Black Cross Kazimir Malevich Buy Art Prints Now
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Tom Gurney BSc (Hons) is an art history expert with over 20 years experience
Published on June 19, 2020 / Updated on October 14, 2023
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Kazimir Malevich's affinity for geometric shapes is seen in his painting, "Black Cross". Like "Black Square" and "Red Square", "Black Cross" uses familiar shapes as the subject of the piece.

Known as the master of geometric abstraction, Malevich experimented with shapes to portray everything from faces to people at work. However, at times, such as with "Cosmic Composition", his focus was solely on the way lines separated areas in space.

With the piece "Dark Cross" Malevich explores an important aspect of human life, that of the power to choose between two options. In some cases, this choice is reduced to one between good and evil. In other situations, it is not so obvious which option is good or will bring results down the road.

Malevich felt the cross was an old image of decision. Despite his yearning to break free of old traditions in art with his system of Suprematism, we still find him reaching for the familiar meanings of symbols in some of his work. The cross here has both religious symbolism in terms of decision making and meaning which applies to cross streets in regular life.

In antiquated circumstances, a cross street is actually the most perilous place you could stand. In this way, the artist demonstrates that decision making is not to be taken lightly. Every time a person has a decision to make, they are in a dangerous place. They have the power to unleash good or disastrous consequences in their life.

Regularly, a cross roads would be the place gatekeepers would get involved to ensure the ruler's property is kept safe. That brings another aspect of decision making into play, since often, decisions are guided by gatekeepers in our lives. These people are usually family and friends who care for us but it does not always mean that their advice is going to produce the result we want. Still, they may help to keep us from making decisions which could bring unwanted results into our property, whether that property is thought of as life or an actual physical asset.

Suprematism is Malevich's legacy. He was extremely keen on Eastern reasoning and utilised it as a base from which to work. He felt he was like the Creator in a way, since he too made things that had never existed. That can be said to be true of all human beings. It is part of the way in which we may be considered to be made in the image of God. We have the power to create new things and use the resources we have been given to solve new problems.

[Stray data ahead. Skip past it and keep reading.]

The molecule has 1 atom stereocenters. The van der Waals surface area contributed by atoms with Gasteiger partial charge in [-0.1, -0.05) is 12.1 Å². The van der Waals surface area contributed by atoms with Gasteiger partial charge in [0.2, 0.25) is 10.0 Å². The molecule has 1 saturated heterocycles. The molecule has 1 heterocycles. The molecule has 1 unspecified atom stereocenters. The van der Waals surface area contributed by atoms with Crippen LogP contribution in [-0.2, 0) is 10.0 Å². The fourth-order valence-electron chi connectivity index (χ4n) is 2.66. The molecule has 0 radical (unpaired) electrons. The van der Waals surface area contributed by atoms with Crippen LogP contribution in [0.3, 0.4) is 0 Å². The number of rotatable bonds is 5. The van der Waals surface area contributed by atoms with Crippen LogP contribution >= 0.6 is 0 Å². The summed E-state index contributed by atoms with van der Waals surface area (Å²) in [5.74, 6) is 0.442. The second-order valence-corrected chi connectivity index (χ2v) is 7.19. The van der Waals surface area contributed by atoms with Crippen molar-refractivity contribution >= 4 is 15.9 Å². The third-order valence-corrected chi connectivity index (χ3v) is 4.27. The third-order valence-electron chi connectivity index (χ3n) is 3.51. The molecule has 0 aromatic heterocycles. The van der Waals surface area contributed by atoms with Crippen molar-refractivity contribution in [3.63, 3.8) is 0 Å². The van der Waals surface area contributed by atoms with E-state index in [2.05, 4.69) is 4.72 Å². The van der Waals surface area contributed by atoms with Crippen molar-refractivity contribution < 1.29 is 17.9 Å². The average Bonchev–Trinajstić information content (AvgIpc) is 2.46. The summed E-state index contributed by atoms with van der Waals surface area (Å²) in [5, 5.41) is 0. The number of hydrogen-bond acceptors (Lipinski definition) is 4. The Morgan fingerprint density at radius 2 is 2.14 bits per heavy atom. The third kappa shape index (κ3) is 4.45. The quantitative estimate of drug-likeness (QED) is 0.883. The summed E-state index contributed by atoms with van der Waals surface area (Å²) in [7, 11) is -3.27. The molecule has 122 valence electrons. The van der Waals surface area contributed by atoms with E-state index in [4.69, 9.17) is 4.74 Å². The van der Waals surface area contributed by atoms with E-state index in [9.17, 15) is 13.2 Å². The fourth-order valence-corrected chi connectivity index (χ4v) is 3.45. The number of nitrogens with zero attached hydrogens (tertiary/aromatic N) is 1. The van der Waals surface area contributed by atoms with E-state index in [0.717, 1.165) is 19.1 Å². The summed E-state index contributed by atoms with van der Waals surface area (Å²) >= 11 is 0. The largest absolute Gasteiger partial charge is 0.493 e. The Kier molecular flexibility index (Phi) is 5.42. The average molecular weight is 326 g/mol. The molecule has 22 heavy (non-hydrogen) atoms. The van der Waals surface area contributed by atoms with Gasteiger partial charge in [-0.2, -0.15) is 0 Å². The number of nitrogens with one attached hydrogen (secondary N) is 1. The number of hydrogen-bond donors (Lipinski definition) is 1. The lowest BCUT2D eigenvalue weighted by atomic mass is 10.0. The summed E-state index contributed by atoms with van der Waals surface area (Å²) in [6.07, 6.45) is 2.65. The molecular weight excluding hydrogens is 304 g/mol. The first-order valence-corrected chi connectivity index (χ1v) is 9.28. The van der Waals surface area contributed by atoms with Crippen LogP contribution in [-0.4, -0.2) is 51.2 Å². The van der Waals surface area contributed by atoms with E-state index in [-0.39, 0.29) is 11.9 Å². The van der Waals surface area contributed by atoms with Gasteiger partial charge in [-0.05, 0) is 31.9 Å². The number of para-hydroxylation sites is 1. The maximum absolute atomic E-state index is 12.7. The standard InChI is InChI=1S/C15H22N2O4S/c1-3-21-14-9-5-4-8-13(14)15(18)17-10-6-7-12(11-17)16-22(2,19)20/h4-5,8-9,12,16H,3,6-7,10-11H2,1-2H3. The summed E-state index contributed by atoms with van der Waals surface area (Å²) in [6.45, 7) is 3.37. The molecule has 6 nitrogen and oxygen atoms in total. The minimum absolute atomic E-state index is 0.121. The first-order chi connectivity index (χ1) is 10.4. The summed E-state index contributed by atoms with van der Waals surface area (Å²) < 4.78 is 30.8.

Malevich said that what he made was not subject or subordinate to any of the laws of nature. However, this was wishful thinking in a way, since everything he created was more of an innovation, with its starting point in something that existed before.

He aimed to make work that seemed to have no perspective at times. A viewer can take "Black Cross" and turn it almost any bearing they wish and it sometimes has no effect to their comprehension of the work. That was Malevich's aim.

The work of art does not seem to take after any physical law, it has no up or down on the surface. However, it is held in place by gravity and even the paint that Malevich used followed the laws of nature. Otherwise, it would not remain on the surface and the molecules would not stick to each other. Malevich felt it was precisely the same as the laws of material science in space, or that of the universe.

Malevich composed a statement of sorts that represented his artistic vision. This was, "From Cubism to Suprematism: The New Realism in Painting". This written work established the Suprematist development in 1915. For Malevich, painting must be free of political or social substance, simply tasteful, and concerned just with formal issues of line, shape, and shading.

Announcing his Black Square as the zero of frame in 1915, Malevich flagged a conclusion to pictorial traditions and the starting point of another, pioneer dialect of substance free structures. His work was guided by the movement in reasoning at that time, which also influenced writers of the age. While Suprematism started before the Revolution of 1917, its impact was unavoidable in the early age until the ascent of Social Realism.

In spite of the fact that Malevich in the end came back to representational painting, Suprematism hugely affected the advancement of theoretical workmanship in the both Soviet Union and in Western Europe. Among key specialists of the development were Malevich and artists such as Alexander Rodchenko and Olga Rozanova. Malevich separated the movement of Suprematism into three phases based on hues. The dark stage denoted the beginnings of the development, and the zero degree of painting, as exemplified by "Black Cross".